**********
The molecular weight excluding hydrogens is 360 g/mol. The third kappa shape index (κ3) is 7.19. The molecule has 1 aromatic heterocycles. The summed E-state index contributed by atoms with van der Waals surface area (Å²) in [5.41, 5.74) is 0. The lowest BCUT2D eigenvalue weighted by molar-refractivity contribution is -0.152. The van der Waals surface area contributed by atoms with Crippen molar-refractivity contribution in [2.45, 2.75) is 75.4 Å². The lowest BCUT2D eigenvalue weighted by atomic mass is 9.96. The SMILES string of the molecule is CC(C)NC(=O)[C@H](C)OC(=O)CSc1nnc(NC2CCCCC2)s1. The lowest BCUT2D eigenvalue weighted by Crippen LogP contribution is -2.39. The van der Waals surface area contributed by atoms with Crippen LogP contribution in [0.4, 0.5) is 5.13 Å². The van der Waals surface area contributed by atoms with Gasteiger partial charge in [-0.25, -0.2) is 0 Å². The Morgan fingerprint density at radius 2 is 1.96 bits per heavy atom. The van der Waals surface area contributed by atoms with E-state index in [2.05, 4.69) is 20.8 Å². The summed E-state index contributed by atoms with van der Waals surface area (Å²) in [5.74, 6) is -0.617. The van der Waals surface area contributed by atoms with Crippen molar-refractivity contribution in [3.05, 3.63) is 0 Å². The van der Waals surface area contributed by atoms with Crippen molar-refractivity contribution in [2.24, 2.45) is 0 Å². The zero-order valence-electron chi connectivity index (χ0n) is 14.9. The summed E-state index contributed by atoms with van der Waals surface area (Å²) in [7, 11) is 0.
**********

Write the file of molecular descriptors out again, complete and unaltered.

The molecular weight excluding hydrogens is 360 g/mol. The third kappa shape index (κ3) is 7.19. The molecule has 1 aromatic heterocycles. The summed E-state index contributed by atoms with van der Waals surface area (Å²) in [5.41, 5.74) is 0. The lowest BCUT2D eigenvalue weighted by molar-refractivity contribution is -0.152. The van der Waals surface area contributed by atoms with Crippen molar-refractivity contribution in [2.45, 2.75) is 75.4 Å². The lowest BCUT2D eigenvalue weighted by atomic mass is 9.96. The SMILES string of the molecule is CC(C)NC(=O)[C@H](C)OC(=O)CSc1nnc(NC2CCCCC2)s1. The lowest BCUT2D eigenvalue weighted by Crippen LogP contribution is -2.39. The van der Waals surface area contributed by atoms with Crippen LogP contribution in [0.4, 0.5) is 5.13 Å². The van der Waals surface area contributed by atoms with Gasteiger partial charge in [-0.25, -0.2) is 0 Å². The Morgan fingerprint density at radius 2 is 1.96 bits per heavy atom. The van der Waals surface area contributed by atoms with E-state index in [2.05, 4.69) is 20.8 Å². The summed E-state index contributed by atoms with van der Waals surface area (Å²) in [5.74, 6) is -0.617. The van der Waals surface area contributed by atoms with Crippen molar-refractivity contribution in [3.05, 3.63) is 0 Å². The van der Waals surface area contributed by atoms with Crippen molar-refractivity contribution in [2.24, 2.45) is 0 Å². The zero-order valence-electron chi connectivity index (χ0n) is 14.9. The summed E-state index contributed by atoms with van der Waals surface area (Å²) in [7, 11) is 0.